58 percent of global CFOs surveyed and 56 percent in the UK & Ireland say that they need to build their understanding of digital, smart technologies and sophisticated data analytics.
53 percent of global respondents and 61 percent of UK & Ireland respondents said delivery of data and analytics will be one of the most critical components for tomorrow’s CFOs. However, 67 percent of UK CFOs and 51 percent of global CFOs surveyed say they are unable to focus on strategic priorities because of increasing operational responsibilities.
The role of the Chief Financial Officer (CFO) is continuously changing with digital innovation, the proliferation of data, volatile risks, new regulations, and increasingly demanding stakeholders acting as the driving forces behind this transformation, according to EY’s DNA of the CFO 2.0 study. The impact of these forces is seen in the increasingly diverse DNA of finance leaders worldwide, with an accepted definition of the CFO role increasingly difficult to pin down.
Based on a global survey of 769 finance leaders, including 61 from the UK and Ireland, EY’s report says that 58 percent of global CFOs and 56 percent of UK and Ireland CFOs feel that they need to build their understanding of digital, smart technologies and sophisticated data analytics. In addition, 53 percent of global respondents and 61 percent of UK and Ireland respondents said the delivery of data and analytics will be one of the most critical components for tomorrow’s CFOs. James Meader, EY’s Finance Performance Improvement Advisory Leader, UK & Ireland, comments: “CFOs are adapting to a changing role which they are responding to in different ways, and we are seeing quite different profiles and responsibilities emerge. While this presents an exciting opportunity for CFOs to really shape the contributions they make, it also means that those who don’t proactively define their role in the face of these major forces may be at risk.
“CFOs need to have a clear view of their own competencies, the role they want to play in strategy and the major disruptions that offer threat and opportunity. If they fail to adapt, they run the risk of being marginalised from the senior decision-making circle. Of course, the business environment will continue to evolve and change in expected and unexpected ways. But, finance leaders can build defences and take pre-emptive steps to future-proof their role and build finance function capabilities to exploit opportunities and manage risks.” On top of this changing role, the report reveals that CFOs around the world feel they are becoming increasingly stretched as operational responsibilities take up an increasing amount of time that should be spent on strategic priorities. Approximately 52 percent of global CFOs surveyed said they are unable to delegate due to a lack of necessary skills in the finance team. And, 56 percent of global CFOs said they are unable to concentrate on priorities because of time spent on compliance, controls and costs.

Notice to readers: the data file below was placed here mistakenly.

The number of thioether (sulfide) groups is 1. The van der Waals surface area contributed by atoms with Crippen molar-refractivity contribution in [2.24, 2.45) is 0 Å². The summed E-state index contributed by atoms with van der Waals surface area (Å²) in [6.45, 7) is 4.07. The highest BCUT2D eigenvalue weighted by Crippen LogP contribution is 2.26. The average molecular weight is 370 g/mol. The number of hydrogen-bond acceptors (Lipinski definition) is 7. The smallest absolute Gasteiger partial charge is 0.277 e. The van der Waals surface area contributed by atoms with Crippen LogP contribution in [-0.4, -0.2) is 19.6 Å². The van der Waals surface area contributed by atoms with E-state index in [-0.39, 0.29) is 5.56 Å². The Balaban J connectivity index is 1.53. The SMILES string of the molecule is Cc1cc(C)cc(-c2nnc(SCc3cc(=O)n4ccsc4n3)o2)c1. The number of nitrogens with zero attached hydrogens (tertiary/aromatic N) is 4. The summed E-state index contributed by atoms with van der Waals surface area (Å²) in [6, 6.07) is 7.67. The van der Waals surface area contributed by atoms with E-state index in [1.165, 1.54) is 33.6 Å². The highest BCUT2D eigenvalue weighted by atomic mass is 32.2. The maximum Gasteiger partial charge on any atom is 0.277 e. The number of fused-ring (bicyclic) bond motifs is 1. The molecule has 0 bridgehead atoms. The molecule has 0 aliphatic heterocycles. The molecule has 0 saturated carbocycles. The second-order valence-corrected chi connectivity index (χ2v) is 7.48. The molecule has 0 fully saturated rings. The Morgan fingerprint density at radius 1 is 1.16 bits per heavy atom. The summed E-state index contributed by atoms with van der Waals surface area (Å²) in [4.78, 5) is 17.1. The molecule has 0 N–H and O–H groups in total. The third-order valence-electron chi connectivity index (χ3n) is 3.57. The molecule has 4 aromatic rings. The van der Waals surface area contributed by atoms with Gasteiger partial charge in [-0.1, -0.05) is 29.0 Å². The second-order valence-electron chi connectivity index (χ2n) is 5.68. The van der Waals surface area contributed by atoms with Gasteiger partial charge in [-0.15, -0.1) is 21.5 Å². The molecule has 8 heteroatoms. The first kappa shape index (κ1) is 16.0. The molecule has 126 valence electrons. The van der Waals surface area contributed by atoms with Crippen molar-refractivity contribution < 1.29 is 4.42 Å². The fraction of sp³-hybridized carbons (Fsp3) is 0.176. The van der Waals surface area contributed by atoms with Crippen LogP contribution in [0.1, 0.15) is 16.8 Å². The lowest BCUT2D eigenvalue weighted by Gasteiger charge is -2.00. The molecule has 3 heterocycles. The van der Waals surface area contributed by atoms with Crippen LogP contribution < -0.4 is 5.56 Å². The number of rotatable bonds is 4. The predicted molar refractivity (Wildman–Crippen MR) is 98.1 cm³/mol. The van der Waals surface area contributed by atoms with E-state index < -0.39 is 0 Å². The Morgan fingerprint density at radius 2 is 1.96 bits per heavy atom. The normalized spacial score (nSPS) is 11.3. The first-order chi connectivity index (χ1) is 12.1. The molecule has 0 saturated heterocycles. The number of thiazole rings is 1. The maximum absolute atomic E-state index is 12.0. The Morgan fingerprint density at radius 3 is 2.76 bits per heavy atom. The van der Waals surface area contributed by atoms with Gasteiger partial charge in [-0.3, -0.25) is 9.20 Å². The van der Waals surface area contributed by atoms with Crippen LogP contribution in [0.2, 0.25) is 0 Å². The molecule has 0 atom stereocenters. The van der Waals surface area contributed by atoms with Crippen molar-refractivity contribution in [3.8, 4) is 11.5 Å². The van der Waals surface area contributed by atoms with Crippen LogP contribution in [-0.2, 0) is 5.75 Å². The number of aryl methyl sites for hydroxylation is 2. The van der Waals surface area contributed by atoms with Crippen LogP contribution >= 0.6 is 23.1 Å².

Competing demands on UK CFOs
The survey results for the UK and Ireland are largely consistent with the global study apart from a few key exceptions. Firstly, 60 percent of CFOs in the UK and Ireland, compared to 47 percent globally, say their current finance function does not have the right mix of capabilities to meet the demands of future strategic priorities. And, 67 percent of CFOs in the UK & Ireland, compared to 51 percent globally, also say that they cannot focus on strategic priorities because of increasing operational responsibilities. Richard Baker, EY partner and Thames Valley and South Markets Leader, comments: “There is a huge level of expectation on the finance function. The UK has a complex, sophisticated and mature regulatory system, which inevitably creates a demanding role for UK CFOs. What is clear, however, is that having the right mix of skills and capabilities in their immediate team is a high priority for many.”
On a positive note, only 38 percent of CFOs in the UK and Ireland say they need to improve their stakeholder management skills to deliver against future priorities in comparison to 50 percent globally. Concluding Richard adds: “As the business environment becomes more complex, CFOs, like all leaders, will need to adapt and focus on the attributes and skills that their companies will need to succeed in the future. Successful CFOs will be those who proactively shape their role in response to the major forces transforming the business environment.”